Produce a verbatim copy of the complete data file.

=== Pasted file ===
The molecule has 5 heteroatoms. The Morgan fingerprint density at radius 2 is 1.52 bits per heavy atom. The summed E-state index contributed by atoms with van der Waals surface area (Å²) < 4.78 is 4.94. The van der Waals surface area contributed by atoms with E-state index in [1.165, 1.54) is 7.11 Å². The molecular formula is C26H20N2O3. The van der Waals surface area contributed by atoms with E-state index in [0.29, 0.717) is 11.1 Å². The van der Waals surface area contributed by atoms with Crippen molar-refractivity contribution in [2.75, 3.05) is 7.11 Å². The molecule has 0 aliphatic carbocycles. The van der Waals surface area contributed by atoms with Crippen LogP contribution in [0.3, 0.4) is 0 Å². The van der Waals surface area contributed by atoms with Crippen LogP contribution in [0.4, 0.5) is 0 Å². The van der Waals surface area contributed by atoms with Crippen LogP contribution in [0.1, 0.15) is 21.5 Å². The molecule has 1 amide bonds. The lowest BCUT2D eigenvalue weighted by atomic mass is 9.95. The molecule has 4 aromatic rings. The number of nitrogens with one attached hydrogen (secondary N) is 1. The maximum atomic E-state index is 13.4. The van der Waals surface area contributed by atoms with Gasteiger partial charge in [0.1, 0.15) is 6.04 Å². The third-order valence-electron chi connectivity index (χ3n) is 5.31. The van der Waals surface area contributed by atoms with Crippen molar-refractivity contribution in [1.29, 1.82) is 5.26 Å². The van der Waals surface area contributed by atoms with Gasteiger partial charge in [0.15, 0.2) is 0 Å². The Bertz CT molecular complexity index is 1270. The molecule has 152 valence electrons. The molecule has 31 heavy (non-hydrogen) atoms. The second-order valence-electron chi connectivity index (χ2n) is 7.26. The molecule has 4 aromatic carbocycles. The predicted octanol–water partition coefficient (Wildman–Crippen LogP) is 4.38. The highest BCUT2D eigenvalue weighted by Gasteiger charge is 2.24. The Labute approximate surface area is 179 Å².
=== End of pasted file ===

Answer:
The molecule has 5 heteroatoms. The Morgan fingerprint density at radius 2 is 1.52 bits per heavy atom. The summed E-state index contributed by atoms with van der Waals surface area (Å²) < 4.78 is 4.94. The van der Waals surface area contributed by atoms with E-state index in [1.165, 1.54) is 7.11 Å². The molecular formula is C26H20N2O3. The van der Waals surface area contributed by atoms with E-state index in [0.29, 0.717) is 11.1 Å². The van der Waals surface area contributed by atoms with Crippen molar-refractivity contribution in [2.75, 3.05) is 7.11 Å². The molecule has 0 aliphatic carbocycles. The van der Waals surface area contributed by atoms with Crippen LogP contribution in [0.3, 0.4) is 0 Å². The van der Waals surface area contributed by atoms with Crippen LogP contribution in [0.4, 0.5) is 0 Å². The van der Waals surface area contributed by atoms with Crippen LogP contribution in [0.1, 0.15) is 21.5 Å². The molecule has 1 amide bonds. The lowest BCUT2D eigenvalue weighted by atomic mass is 9.95. The molecule has 4 aromatic rings. The number of nitrogens with one attached hydrogen (secondary N) is 1. The maximum atomic E-state index is 13.4. The van der Waals surface area contributed by atoms with Gasteiger partial charge in [0.1, 0.15) is 6.04 Å². The third-order valence-electron chi connectivity index (χ3n) is 5.31. The van der Waals surface area contributed by atoms with Crippen molar-refractivity contribution in [1.29, 1.82) is 5.26 Å². The van der Waals surface area contributed by atoms with Gasteiger partial charge in [0.15, 0.2) is 0 Å². The Bertz CT molecular complexity index is 1270. The molecule has 152 valence electrons. The molecule has 31 heavy (non-hydrogen) atoms. The second-order valence-electron chi connectivity index (χ2n) is 7.26. The molecule has 4 aromatic carbocycles. The predicted octanol–water partition coefficient (Wildman–Crippen LogP) is 4.38. The highest BCUT2D eigenvalue weighted by Gasteiger charge is 2.24. The Labute approximate surface area is 179 Å².